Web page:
Beaubourg, Brancusi, Film and Photography
Autoportrait vers 1933 © Constantin Brancusi
Colonne sans fin (photogramme) © Constantin Brancusi
Leda, 1920 © Constantin Brancusi
Vue d'ensemble de l'atelier © Constantin Brancusi
Colonne de Voulangis, 1927 © Constantin Brancusi
La colonne sans fin de Voulangis (vue en pyramide décroissante vers le ciel) automne, 1927 © Constantin Brancusi
The exhibition “PhotoSculpture” featured in the Kunsthaus at Zürich through last May 15th (La Lettre de la Photographie, February 24, 2011) clearly showed the positive crossed influences between sculpture and photography, regardless of the opinions of the “dinosaurs” of sculpture. This process was well understood and exercised by Constantin Brancusi, performing what Quentin Bajac (Chief of the Photography department at Centre Pompidou) called the “processes of analog reproduction ”, which are photography and cinema. Through the prism of the analog recording and after a number of experimental essays, Constantin Brancusi metamorphosed his works throughout. He was “aware of the revolution that the analog reproduction processes cinema and photography would cause in the perception of the work of art.”
This is what the exhibition allows us to discover through September 12, 2011, in the museum gallery, level 4 of the Centre Pompidou, thanks to Quentin Bajac, Clément Chéroux and Philippe-Alain Michaud. In fact, the three curators have relied on the collection of the Musée d’Art Moderne, the atelier’s photographs –bequest Brancusi dated 1956- and recently acquired never before seen films. An ensemble that includes around 1,300 copies, 700 negatives, other documents and extracts of films from private collections or other artist’s films, like Man Ray. The photographs also come from film stills.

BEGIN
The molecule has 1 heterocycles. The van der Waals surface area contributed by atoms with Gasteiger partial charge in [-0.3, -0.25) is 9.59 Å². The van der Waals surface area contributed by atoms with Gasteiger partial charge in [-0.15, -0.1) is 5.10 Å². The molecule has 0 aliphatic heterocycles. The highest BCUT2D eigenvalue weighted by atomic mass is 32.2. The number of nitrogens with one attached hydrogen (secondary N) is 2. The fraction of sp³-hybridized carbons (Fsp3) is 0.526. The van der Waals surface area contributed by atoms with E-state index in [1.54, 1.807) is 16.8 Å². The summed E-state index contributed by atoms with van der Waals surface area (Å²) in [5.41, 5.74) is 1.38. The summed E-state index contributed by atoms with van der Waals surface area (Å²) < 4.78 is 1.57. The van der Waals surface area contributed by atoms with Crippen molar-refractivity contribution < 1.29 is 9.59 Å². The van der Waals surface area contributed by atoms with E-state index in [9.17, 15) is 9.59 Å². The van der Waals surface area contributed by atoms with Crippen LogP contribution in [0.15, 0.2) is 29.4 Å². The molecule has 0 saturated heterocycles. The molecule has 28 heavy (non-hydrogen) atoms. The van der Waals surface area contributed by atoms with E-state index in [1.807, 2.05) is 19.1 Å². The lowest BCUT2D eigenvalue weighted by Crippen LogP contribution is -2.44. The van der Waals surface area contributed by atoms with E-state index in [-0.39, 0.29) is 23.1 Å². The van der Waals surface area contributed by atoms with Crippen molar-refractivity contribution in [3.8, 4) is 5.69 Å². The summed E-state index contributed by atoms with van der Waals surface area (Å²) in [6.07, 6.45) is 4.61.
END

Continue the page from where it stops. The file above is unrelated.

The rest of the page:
In the middle of the 1920’s, Constantin Brancusi began a dialogue between his sculpted production, photography and cinema. This dialogue has been the focus of the work of the curators through this exhibition. Gathered for the first time, these documents have allowed us to make this dialogue clearer between fixed images and moving images, that we are used to placing or reading in different universes. Brancusi tied them together with the objective of “seeking the truth on his works”. For the sculptor, this truth is not some technical perfection suggested by professional photographers of that time, answering to the myth of the “objective depiction of reality”. He seeks the “explosive play on light and on materials, on movements and on the frame, the innumerable essays on all the possible states of the same frame and of the same work, the unending back and forth between moving image and fixed image…” They contribute to the construction of a singular view on his sculpted productions.
Why write about my own sculptures? Why not simply show their pictures? he said one day. He knew the work by Edward Steichen, he asks advise to Man Ray and starts to take photographs of his sculptures and soon after, films them. Through an extraordinary ensemble of over a hundred photographs and never before seen films, the exhibition shows, for the first time, his photographic and cinematographic production, exploring the various aspects of this relationship.
Accompanying this exhibition, the Centre Pompidou publishing house has issued a DVD entitled “Brancusi films” (50 min) showing never before seen sequences filmed by Constantin Brancusi from 1923 through 1939, others also made through the 1920’s, in collaboration with Man Ray. Documents on the working artist and a long sequence made in 1936-1937, devoted to a trip to Romania and the building of the Tirgu Jiu endless column.
A book “Images sans fin. Brancusi, film, photographie” (Endless images. Brancusi, cinema, photography), co-edited with “Le Point du Jour” is also published on the occasion of the exhibition.
In four parts, the book features 130 photographs and 50 photograms. Three essays by the three curators and documentary annexes revealing the links between cinema, photography and sculpture by Brancusi.
Images sans fin
Brancusi, film et photographie
Through September 12
Galerie du Musée, Niveau 4
+33 (0)1 44 78 12 33
Images sans fin
Co – édition Le Point du Jour / Centre Pompidou
sous la direction de Quentin Bajac, Clément Chéroux et
Relié,180 illustrations, format 210 × 280mm
Éditions du Centre Pompidou